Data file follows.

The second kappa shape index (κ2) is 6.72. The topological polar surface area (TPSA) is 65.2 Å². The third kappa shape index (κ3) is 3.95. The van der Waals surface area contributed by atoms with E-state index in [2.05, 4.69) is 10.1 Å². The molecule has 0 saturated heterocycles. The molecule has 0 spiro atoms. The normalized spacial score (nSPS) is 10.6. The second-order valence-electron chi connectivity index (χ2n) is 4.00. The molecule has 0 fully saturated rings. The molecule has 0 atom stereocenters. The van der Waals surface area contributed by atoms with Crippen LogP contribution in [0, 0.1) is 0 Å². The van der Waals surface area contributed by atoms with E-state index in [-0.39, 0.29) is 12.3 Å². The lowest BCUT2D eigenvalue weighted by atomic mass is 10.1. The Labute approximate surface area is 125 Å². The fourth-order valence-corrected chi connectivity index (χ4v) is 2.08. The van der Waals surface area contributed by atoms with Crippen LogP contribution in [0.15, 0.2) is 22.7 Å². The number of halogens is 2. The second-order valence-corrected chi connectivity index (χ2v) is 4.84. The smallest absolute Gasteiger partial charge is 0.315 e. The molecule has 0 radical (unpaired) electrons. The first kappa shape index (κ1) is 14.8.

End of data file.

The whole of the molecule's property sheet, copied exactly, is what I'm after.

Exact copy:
The second kappa shape index (κ2) is 6.72. The topological polar surface area (TPSA) is 65.2 Å². The third kappa shape index (κ3) is 3.95. The van der Waals surface area contributed by atoms with E-state index in [2.05, 4.69) is 10.1 Å². The molecule has 0 saturated heterocycles. The molecule has 0 spiro atoms. The normalized spacial score (nSPS) is 10.6. The second-order valence-electron chi connectivity index (χ2n) is 4.00. The molecule has 0 fully saturated rings. The molecule has 0 atom stereocenters. The van der Waals surface area contributed by atoms with Crippen LogP contribution in [0, 0.1) is 0 Å². The van der Waals surface area contributed by atoms with E-state index in [-0.39, 0.29) is 12.3 Å². The lowest BCUT2D eigenvalue weighted by atomic mass is 10.1. The Labute approximate surface area is 125 Å². The fourth-order valence-corrected chi connectivity index (χ4v) is 2.08. The van der Waals surface area contributed by atoms with Crippen LogP contribution in [0.15, 0.2) is 22.7 Å². The number of halogens is 2. The second-order valence-corrected chi connectivity index (χ2v) is 4.84. The smallest absolute Gasteiger partial charge is 0.315 e. The molecule has 0 radical (unpaired) electrons. The first kappa shape index (κ1) is 14.8.